BY PETER MULLER
Every year, across the nation newspaper articles decry the many
deer-car collisions that, cause $1.2 billion in property damage, over 110
human deaths, thousands of human injuries, and cause agonizing pain and
ultimate death to wildlife.
In the late fall and early winter when deer are on the move due to the
rut and hunting pressure the problem is exacerbated and is often cited as
evidence of “overpopulation.”
From the perspective of wildlife, we’re really dealing with an
overpopulation of a certain species of primate that segments natural
eco-systems with roads on which they speed, pops up barriers and
plasterboard – and then chases and shoots at deer during their mating
season sending them fleeing across highways and smaller roads.
Aside from the cost to the human party in a deer car collision, the
outcome to the deer is almost always a painful, often protracted death.
We as animal advocates are in agreement with the community at large
that measures should be taken to end or drastically reduce this horrendous
Deer car collisions should be reduced – but the usual answer is to
reduce the wildlife population through hunting. This ruse, as we know, is
not going to work since hunting does not reduce the overall deer
population in a region – in fact it is counter-productive in that it
usually will increase the size of the regional deer-herd.
An estimated 1,500,000 deer-vehicle collisions occur annually
nationwide. Of those70%–80% occur between dusk and dawn.
Communities have to be willing to undertake pro-active measures to
reduce deer-car collisions along its roads.
In several states the Department of Transportation (DOT) has
investigated, installed and found a promising and cost-effective method
that has reduced night-time deer –car collisions dramatically in many
locations: Strieter-Lite® reflectors.
This patented system of reflectors and installation methodology
demonstrates it can reduce night-time collisions by 78%–90%! This
effectiveness is on dark roads where most car-deer collisions occur.
The methodology and concept are straight-forward and explained by the
diagram in this article.
The Nevada DOT writes in its Spring, 2003 edition of NDOT News, their
quarterly publication: “A three-mile section of US 50 east of Dayton was
outfitted in 2002 with a Strieter reflector system used in several other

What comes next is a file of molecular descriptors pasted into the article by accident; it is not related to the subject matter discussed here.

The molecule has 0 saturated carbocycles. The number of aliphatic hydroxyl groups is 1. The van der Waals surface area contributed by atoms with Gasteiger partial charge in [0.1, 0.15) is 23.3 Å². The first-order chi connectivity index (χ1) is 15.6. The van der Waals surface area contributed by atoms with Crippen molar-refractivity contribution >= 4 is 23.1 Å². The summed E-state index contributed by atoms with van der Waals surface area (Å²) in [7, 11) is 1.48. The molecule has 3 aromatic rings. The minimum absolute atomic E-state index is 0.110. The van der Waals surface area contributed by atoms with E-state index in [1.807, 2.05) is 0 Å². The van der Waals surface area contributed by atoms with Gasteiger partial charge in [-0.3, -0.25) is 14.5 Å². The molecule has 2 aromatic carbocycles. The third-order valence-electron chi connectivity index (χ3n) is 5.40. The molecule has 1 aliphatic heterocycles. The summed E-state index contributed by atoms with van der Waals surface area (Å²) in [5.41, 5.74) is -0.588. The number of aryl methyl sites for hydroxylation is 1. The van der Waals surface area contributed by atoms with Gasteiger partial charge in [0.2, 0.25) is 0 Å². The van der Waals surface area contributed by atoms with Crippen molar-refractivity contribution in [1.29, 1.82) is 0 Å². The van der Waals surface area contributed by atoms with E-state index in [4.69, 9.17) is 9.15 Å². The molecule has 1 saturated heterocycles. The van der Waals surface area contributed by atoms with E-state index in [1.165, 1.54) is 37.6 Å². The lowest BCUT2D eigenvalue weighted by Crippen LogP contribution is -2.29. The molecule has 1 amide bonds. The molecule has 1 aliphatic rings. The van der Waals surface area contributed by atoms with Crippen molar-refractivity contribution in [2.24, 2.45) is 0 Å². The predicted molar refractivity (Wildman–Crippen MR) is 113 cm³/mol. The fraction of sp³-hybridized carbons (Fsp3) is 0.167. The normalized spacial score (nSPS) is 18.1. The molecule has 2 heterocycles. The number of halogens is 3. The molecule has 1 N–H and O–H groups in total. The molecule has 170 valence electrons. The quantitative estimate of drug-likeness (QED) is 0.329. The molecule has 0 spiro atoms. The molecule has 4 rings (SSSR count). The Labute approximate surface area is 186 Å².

states to keep wildlife such as deer and elk away from traffic. We chose
the section of Highway 50 near Dayton because that is a migratory deer
route and also has wild horses that stray onto the roadway,”
Gail Bellenger, NDOT staff biologist, said. This is the first time the
reflectors have been tested on a wild horse population, but it has proven
effective in other areas for a wide range of animals, including herbivores
like deer, elk and moose, and predators like foxes and coyotes.
Road Management & Engineering Journal in its May 12, 1997 publication
took a survey of the effectiveness of Strieter-Lite® reflectors.
Some installations from California, Colorado, Maine, Ontario,
Washington State, and Wyoming reported that they found the reflectors
ineffective or not cost effective. we discovered that all of the [new]
kills had occurred in places where we had ‘gaps’ or ‘holes’ in our
Other Installations from British Columbia, Iowa, Minnesota, Oregon,
Washington State, and Wisconsin found the reflectors to be very effective.
In conversations with John Strieter at the Solon, OH Conference [See
What We’ve Been Up To..], the designer of the Strieter-Lites, and most
experienced implementer, emphasized the importance of proper installation
In order to get efficient use of the reflectors they must be installed
in accordance with the schema shown in this diagram.
If the reflectors are popped up haphazardly the reflective scheme does
The pattern of reflectors must also be maintained. If and when
individual reflectors are damaged they must be replaced in order for the
system to remain viable.
The negative reports all failed to include pictures and diagrams of the
actual installation and reports on their state of repair.
Steve Chicka, a county engineer in Fond du Lac, Wisconsin, explains,
“The effectiveness of the reflectors became quite obvious when
The typical cost for one mile of reflectors ranges from $3,400–$4,000.
Most reflectors average 12.5 years of service thus costing only $272 to
$320 per mile per year. The total cost of installation with posts and
labor is $7,000–$10,000 per mile. Thereafter the cost is negligible; only
maintenance expenses are required.
Based on several states’ maintenance records, the cost per mile per
year to maintain the reflectors is $500.
In a study of Strieter-Lites by Robert H. Grenier, their effectiveness
is summarized by the graph included here.
The reduction of deer/car collisions demonstrated is extremely
effective and consistent. A good way to help wildlife and your community
is to urge local town officials and highway superintendents to install
these reflectors along town, county and state roads.
Peter Muller is vice president of C.A.S.H.